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Five Lessons from Facebook’s CIO

Kristin Burnham | July 19, 2011
Facebook CIO Tim Campos shares five lessons he’s learnt about innovation, and stories about his department's successes and failures.

 

Lesson 4: Take Pride in Your Successes

Campos says the project he’s most proud of was a system his department introduced to ensure Facebook employees were using their mobile phones — which Facebook pays for — within appropriate limits.

Because the IT department manages the payment of employee mobile phone bills, employees generally weren’t aware of the charges they accrued monthly.

“Rather than putting draconian controls on bills and saying, ‘You can’t spend more than $50,’ we wanted to give managers and employees more visibility into their usage,” he says.

The solution was a telecom expense management system. Every month, employees and managers would receive a report on how their phone usage compared to others in their department and outside their department.

“Based on that, employees could see if they were higher or lower, and then make decisions about whether what they’re doing is OK,” he says.

Since implementing the expense management system, telecom costs have been “significantly” reduced, a Facebook rep says.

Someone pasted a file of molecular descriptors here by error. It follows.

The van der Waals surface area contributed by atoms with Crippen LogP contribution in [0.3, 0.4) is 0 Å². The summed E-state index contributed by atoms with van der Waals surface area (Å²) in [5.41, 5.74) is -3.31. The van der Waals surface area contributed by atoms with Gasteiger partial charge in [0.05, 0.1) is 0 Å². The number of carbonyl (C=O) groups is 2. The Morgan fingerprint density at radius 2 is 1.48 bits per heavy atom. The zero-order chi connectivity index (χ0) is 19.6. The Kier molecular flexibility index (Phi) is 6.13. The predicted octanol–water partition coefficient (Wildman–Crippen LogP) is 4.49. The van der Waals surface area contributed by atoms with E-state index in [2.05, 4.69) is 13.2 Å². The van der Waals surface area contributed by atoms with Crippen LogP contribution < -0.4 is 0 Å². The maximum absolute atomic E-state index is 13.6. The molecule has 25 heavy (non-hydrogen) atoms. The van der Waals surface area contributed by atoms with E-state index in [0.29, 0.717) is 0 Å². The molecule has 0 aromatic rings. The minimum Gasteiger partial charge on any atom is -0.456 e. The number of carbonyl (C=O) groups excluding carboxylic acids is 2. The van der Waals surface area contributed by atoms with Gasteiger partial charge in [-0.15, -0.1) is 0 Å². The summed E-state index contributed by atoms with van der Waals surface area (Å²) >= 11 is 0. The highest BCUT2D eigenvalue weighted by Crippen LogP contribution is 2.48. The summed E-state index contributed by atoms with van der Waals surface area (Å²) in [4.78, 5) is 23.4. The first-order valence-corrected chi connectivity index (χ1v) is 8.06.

This initiative, says Campos, “really showed the power of information, which is what our department is all about — producing information to make business decisions and make the company more effective and productive.”

Owning your wins, he says, is key to continual, successful innovation.

 

Lesson 5: Consider the Cloud

Campos says Facebook is operating ahead of the technology curve and is currently where most companies are headed, due in large part to their adoption of cloud-based technologies.

“Facebook is really a different planet. From an IT perspective, Facebook grew up with a different stack of IT available to it. We’re a very next-gen tech company from the way we scale our site to everything else,” Campos says. “The majority of our enterprise apps are SaaS-based. We don’t have the same infrastructure investment that other companies do. Our operations team is very small because most of the infrastructure comes from SaaS,” he says.

As a result, Facebook spends less time in the traditional “keeping the lights on” mindset. “We want people to take ownership to drive things,” he says. “That is core to who we are. It’s why Facebook moves as quickly as we do. It’s in our DNA — move fast, be bold.”

 

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